The following iPhoneography photos were taken during my trip to Maui, Hawaii. Read More
Transitioning to a curricular approach represents a cultural shift. A department can have well-articulated goals, outcomes, and educational plans, but a residential curriculum will never be successful without the necessary cultural and organizational change that comes along with it. For residence life departments, in particular, this means preparing your student staff members for this shift, involving them in the process, and helping them through the process of change. This is also true of other departments that may employ large numbers of student staff programmers or for those that work with student leaders involved in peer education work.
One of the questions I frequently get asked when consulting with campuses on transitioning to a curricular approach is how to gain buy-in from student staff members and students leaders. Shifting to a curriculum necessarily means that the role of these students will change in some ways. Hiring practices must change and training practices must change. Read More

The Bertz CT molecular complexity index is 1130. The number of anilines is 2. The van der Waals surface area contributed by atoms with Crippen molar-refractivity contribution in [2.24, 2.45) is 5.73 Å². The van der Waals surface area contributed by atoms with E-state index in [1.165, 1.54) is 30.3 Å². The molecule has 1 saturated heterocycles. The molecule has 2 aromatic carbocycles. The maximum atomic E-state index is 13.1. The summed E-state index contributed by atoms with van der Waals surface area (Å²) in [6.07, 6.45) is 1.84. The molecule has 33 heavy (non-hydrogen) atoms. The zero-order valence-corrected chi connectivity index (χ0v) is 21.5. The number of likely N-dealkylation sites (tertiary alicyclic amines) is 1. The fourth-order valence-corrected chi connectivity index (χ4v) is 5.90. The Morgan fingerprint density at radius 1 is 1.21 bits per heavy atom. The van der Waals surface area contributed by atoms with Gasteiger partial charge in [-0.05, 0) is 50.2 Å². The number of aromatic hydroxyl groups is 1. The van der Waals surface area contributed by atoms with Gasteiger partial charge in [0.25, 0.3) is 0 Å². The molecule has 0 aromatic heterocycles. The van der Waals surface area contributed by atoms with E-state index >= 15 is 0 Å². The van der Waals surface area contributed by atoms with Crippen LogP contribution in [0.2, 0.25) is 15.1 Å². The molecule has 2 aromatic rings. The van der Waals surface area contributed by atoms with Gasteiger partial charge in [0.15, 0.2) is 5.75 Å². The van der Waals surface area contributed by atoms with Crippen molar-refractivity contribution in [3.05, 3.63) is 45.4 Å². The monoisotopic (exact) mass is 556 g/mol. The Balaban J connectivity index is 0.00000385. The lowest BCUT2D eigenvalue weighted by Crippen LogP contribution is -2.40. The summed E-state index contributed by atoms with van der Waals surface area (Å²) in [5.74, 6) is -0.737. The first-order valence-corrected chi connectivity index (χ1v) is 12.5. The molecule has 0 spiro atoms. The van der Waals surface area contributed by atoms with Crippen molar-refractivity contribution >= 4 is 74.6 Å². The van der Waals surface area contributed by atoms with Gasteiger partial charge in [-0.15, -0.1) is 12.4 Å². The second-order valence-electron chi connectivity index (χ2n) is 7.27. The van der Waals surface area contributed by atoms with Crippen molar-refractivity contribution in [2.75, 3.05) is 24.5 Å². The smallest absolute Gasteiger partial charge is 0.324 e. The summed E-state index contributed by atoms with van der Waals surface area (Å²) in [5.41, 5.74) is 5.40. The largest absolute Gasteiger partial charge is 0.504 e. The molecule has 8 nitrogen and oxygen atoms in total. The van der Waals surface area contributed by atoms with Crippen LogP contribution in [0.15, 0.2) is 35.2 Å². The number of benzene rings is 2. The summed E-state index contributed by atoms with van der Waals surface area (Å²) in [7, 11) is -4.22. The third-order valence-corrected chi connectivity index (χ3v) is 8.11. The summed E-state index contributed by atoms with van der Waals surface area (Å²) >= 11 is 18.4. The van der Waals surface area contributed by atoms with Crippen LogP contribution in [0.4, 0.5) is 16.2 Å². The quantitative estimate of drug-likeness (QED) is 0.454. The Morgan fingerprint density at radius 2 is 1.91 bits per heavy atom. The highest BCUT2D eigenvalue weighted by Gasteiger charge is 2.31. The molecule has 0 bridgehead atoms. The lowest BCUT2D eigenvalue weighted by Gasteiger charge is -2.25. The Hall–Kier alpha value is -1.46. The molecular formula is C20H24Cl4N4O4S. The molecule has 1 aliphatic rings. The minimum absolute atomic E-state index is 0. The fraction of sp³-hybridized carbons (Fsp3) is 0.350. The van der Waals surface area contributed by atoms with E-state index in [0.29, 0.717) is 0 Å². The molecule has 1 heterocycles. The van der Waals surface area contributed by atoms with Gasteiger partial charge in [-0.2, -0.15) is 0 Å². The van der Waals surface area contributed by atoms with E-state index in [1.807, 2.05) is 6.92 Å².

The following iPhoneography photos were taken during my trip to Aruba. SO many flamingos. 🙂 Read More
Although each residential curriculum or curricular approach to student life should be contextualized to an institution, there are a number of non-profits and standards bodies within higher education and student affairs that can be useful in the development of learning goals and outcomes. Many of these associations provide sample statements, rubrics and other materials that can not only help guide and shape the development of your own objectives, but also provide potentially useful tools for benchmarking and other forms of assessment. Furthermore, as nationally developed standards, they provide justification for your curriculum and may allow you to more easily connect your objectives with those of other departments and divisions.
The following four examples come from (1) The Council for the Advancement of Standards in Higher Education (CAS), (2) The American Association of Colleges and Universities’ (AAC&U) Liberal Education and America’s Promise (LEAP) Project, (3) The Lumina Foundation’s Degree Qualifications Profile (DQP), and (4) the National Association of Colleges and Employer’s (NACE) Career readiness Project. Read More